Chin begins with the reminder that the copying of entire works can be considered fair use. He then easily explains why Google’s entire copies are necessary and, happily enough, would never be available to serve as a substitute for the original:  “… as one of the keys to Google Books is its offering of full-text search of books, full-work reproduction is critical to the functioning of Google Books. Significantly, Google limits the amount of text it displays in response to a search (p.23).”

(4) the effect of the use upon the potential market for or value of the copyrighted work

To the complaints voiced by the Author’s Guild that Google Books would negatively impact the market and that the snippets could be collected into a substitutable book, Chin details the lack of logic within their arguments:

 Neither suggestion makes sense. Google does not sell its scans, and the scans do not replace the books. While partner libraries have the ability to download a scan of a book from their collections, they owned the books already — they provided the original book to Google to scan. Nor is it likely that someone would take the time and energy to input countless searches to try and get enough snippets to comprise an entire book. Not only is that not possible as certain pages and snippets are blacklisted, the individual would have to have a copy of the book in his possession already to be able to piece the different snippets together in coherent fashion.

And, the final rebuttal to the oddity of arguing that exposure would decrease sales:

An important factor in the success of an individual title is whether it is discovered — whether potential readers learn of its existence. Google Books provides a way for authors’ works to become noticed, much like traditional in-store book displays. Indeed, both librarians and their patrons use Google Books to identify books to purchase. Many authors have noted that online browsing in general and Google Books in particular helps readers find their work, thus increasing their audiences. Further, Google provides convenient links to booksellers to make it easy for a reader to order a book. In this day and age of on-line shopping, there can be no doubt but that Google Books improves books sales.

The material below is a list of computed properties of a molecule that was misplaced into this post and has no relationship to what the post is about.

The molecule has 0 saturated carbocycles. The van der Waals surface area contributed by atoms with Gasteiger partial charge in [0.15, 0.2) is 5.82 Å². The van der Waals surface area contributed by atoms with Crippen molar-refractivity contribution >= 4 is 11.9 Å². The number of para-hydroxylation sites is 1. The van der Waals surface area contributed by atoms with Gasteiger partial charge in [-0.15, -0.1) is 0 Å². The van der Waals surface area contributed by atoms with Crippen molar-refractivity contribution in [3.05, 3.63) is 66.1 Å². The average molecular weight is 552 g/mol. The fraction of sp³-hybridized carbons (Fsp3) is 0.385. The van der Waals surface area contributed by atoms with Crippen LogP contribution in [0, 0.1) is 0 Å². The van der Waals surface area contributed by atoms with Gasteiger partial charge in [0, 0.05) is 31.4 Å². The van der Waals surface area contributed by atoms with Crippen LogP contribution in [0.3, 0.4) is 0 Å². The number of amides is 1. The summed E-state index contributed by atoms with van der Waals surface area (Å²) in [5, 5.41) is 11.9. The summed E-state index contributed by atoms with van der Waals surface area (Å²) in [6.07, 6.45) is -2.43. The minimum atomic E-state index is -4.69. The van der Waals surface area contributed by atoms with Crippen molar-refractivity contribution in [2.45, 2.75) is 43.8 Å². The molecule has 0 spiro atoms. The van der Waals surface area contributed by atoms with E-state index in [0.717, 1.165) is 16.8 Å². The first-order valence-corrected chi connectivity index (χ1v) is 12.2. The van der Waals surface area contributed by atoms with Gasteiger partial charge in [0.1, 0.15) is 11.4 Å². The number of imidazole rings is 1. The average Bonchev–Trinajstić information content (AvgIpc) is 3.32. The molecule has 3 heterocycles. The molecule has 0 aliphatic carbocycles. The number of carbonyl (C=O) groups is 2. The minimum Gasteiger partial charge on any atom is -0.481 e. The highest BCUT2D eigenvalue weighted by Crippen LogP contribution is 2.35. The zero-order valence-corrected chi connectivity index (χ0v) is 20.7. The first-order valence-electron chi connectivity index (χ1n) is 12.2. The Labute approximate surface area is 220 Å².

In his concluding remarks, Chin again returns to the merits of Google Books with respect to public benefit. The decision as a whole is only 30 pages and well worth reading.

With the Author’s Guild already positioning itself for appeal, this story is not yet over.  But with such a decisive endorsement of fair use, and keeping in mind that this examination was expressly ordered by the Second Circuit Court of Appeals, the likelihood of this decision being overturned is slim.

Update October 2015

As was to be expected, Google Books met with success at the Second Circuit.  See here for my commentary.

And yet, the saga is not over. The ink was barely dry before the Authors Guild stated its intentions to appeal, claiming that this acceptance of fair use is a “faulty interpretation.” There is an air of desperation about the Authors Guild stance; rather than focusing upon the law, it emphasizes “Most full-time authors live on the perilous edge of being able to sustain themselves through writing as a profession …”

Canadians are accustomed to hearing such emotion as a substitute for argument; in August, Access Copyright heightened its pitch with a distorted assessment of fair dealing and the purported impact upon authors in Canada. As I have written since, and is apropos on both sides of the border, if authors continue to struggle after 300 years of expansion of copyright, “perhaps copyright is neither the problem, nor the solution.”

fair use – more lessons from the United States

In Case Reviews on August 10, 2013 at 8:24 pm